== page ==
As the pandemic progresses, it is putting more and more pressure on school staff. Many teachers are juggling an ever-increasing amount of balls, and the pressure for staff to be flexible and resilient in the face of this adversity is at an all-time high.
Staff are spending vast amounts of energy ensuring that students feel safe, but many are struggling to keep their reserves of self-care topped up.
Coronavirus: How to support teacher mental health
So how can schools support staff mental health during a second lockdown period when options are limited? There are some relatively simple things schools can do.
1. Make time for exercise
Exercise is a massive factor influencing mental health and with the closure of gyms, swimming pools and the evenings getting darker, the options can be limited. Opening up your school fitness suite for staff or creating a mini-fitness suite in a spare room could be a fantastic way to boost staff morale. As long as the ventilation is good, the equipment can be wiped down between use, and a simple booking system is set up, then this could be a good way for staff to de-stress before or after school. Or simply offering other PE equipment and resources to staff, and organising other activities, could be useful, too.
2. Bring staff together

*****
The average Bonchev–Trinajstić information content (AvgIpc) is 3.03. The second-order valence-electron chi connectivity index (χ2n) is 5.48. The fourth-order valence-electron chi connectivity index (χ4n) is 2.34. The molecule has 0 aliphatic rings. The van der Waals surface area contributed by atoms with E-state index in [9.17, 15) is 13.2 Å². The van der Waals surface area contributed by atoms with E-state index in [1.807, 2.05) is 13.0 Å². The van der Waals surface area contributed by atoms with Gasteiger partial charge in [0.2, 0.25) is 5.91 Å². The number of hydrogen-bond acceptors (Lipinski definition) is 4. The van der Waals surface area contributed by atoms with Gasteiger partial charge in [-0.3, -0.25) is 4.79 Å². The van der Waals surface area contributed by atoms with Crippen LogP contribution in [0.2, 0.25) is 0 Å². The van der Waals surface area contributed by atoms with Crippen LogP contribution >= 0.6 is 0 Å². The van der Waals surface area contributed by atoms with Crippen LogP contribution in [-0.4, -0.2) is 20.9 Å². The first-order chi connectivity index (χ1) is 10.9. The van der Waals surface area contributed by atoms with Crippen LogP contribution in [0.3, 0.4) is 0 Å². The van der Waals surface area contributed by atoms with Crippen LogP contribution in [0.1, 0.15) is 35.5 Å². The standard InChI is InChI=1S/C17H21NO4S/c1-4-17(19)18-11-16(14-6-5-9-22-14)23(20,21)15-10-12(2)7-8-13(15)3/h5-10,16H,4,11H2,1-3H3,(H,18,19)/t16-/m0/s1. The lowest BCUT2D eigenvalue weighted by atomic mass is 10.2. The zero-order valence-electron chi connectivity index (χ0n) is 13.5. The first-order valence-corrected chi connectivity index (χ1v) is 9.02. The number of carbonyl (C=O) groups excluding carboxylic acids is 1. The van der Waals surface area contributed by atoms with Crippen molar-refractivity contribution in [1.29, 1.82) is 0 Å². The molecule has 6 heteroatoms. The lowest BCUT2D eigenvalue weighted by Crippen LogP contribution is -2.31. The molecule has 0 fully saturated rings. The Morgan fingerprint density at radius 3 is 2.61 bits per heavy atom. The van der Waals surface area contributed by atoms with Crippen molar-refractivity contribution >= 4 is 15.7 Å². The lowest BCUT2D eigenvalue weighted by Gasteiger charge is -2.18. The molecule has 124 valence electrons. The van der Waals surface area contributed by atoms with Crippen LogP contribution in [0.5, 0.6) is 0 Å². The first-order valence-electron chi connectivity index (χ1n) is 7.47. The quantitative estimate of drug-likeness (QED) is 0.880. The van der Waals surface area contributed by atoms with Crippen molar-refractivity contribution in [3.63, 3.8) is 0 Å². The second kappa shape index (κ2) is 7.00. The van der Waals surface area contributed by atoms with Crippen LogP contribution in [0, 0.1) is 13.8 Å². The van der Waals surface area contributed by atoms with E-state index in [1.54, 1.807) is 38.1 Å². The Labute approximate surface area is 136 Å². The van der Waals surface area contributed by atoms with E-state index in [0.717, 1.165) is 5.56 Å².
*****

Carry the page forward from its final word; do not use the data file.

Bringing staff together can be really tricky at the moment due to Covid-19 restrictions. However, this is the most important time that staff need to feel a sense of belonging and be able to share experiences and, most importantly, have a laugh among colleagues. Hosting an online staff quiz could be a good way to feel connected. There will always be a colleague with an unexpected vast amount of knowledge about a random topic and this will lead to all sorts of entertainment. In our last staff quiz, we had a whole round on penguins.
3. Online book club
Another way to bring staff together could be by offering an online book club. Lots of staff enjoy reading, but struggle to find the time to look after themselves and lose themselves in a book. Knowing that there is a regular meeting of people who enjoy similar themes can be something to look forward to and connect staff together.
4. Facilitate time outside
Spending time outside in nature is also a fantastic way to ground yourself if you are struggling with anxiety or depression, and schools should try and facilitate time outdoors both in lesson time and outside of the school day. The predictability and calmness of nature can be a wonderful way to stay present. There are some beautifully coloured leaves on trees at the moment and going to immerse yourself in them can help to remember that some things haven’t been changed or altered by Covid. The mental health benefits of walking with a friend may provide comfort during these tricky times.
Amy Sayer is a secondary school teacher and author of Supporting Staff Mental health In Your School